As early as the beginning of post-communism processes after 1990, the differences between Croatia and Poland were almost erased. In 1990, Croatia was 5 per cent more developed than Poland. However, the post-communism process in Croatia was particularly traumatic by the war, hyperinflation and the breakup of the market of the former Yugoslavia. Only three years later, in 1993, Croatia remains only 7 per cent of Poland’s developmental stage (according to the Maddison Project data – some sources provide different proportions). After getting rid of the hyperinflation in 1994, Croatia was starting to recover economically. Finally, the developmental overthrow occurred before the crisis in 2008. It means that Polish success in the post-2008 world crisis was not decisive. It is about a deeper and more permanent causes of Polish success through the economic policies and events that had enabled relatively rapid economic growth in Poland after 1990.
There is a thing that surely distinguishes Poland from Croatia – the desire for success through the cooperation with the Western countries. In Croatia, there is generally no discussion of developmental relations with other countries. Croats do not believe in the big change in these relationships. Stronger institutional indicators show that Poles have consistently improved the quality of institutions, both economically and politically. Today, there are many different ways of measuring the quality of institutions and all show that in all areas there are very good institutions in Poland that have developed parallel to market reforms. By contrast, Croatia a country with a serious institutional backlog. Given the generally accepted theory of the important role of institutions in economic development, the institutional differences explain Polish success and Croatian failure during and after the credit crunch.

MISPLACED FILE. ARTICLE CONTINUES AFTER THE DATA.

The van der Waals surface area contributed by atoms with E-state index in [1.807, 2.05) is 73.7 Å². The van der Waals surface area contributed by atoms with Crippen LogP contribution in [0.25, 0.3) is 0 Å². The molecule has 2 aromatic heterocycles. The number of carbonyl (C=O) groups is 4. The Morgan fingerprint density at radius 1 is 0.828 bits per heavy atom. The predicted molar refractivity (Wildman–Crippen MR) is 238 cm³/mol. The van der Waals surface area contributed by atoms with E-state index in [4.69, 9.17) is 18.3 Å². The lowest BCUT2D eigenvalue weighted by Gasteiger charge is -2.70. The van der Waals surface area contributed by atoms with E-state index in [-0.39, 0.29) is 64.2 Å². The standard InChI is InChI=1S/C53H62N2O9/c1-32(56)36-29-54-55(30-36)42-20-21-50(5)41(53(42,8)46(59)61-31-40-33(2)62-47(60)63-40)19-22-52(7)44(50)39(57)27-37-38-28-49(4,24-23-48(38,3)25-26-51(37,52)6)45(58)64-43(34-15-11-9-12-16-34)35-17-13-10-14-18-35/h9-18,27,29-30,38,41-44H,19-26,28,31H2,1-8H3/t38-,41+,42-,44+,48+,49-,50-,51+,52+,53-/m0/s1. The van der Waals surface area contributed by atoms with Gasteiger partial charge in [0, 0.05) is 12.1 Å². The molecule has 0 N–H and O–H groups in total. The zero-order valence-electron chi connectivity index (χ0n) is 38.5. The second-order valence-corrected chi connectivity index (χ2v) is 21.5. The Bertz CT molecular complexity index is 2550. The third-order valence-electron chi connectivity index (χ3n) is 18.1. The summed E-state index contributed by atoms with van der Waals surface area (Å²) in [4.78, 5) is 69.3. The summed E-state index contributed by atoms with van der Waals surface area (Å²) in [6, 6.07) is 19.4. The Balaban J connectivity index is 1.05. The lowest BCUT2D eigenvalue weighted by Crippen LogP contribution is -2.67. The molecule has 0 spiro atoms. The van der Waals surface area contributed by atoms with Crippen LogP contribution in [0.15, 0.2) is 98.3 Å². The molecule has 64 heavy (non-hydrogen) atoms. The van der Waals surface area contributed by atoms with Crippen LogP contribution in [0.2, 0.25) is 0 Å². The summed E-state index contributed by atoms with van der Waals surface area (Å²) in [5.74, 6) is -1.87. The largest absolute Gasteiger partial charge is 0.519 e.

Among economists, as well as in the wider public in Croatia, there is no overriding explanation of why the Croatian lag has happened. Different reasons are offered, but no one has yet tried to rank them objectively. The most frequently mentioned are the interpretations that derive from the war and the delay of Croatia’s EU accession. They are also a rather suspicious explanation about the over-estimated HRK and de-industrialization. In the last ten years there are more and more frequent interpretations that have played a decisive role in reforming: while Poland and other Central European countries have implemented tax reforms, administrative barriers, privatized state-owned companies and attracted foreign investors, the Croatians kept unreasonably high taxes, complicated bureaucratic processes and reaffirmed national-state capitalism, in which foreign investment is seen as occupation rather than integration from which everyone could benefit.
But there are other, non-economic aspects, such as culture and its norms, politics, wars, demographic trends, that should be taken into account. Croatia is heavily affected by Italy, while the impact of Poland and Slovakia is minimal. These aspects have played an important and crucial role in the economic development in the long run.
Vedran Obućina is an analyst and a journalist specializing in the Croatian and Middle East domestic and foreign affairs. He is the Secretary of the Society for Mediterranean Studies at the University of Rijeka and a Foreign Affairs Analyst at The Atlantic Post.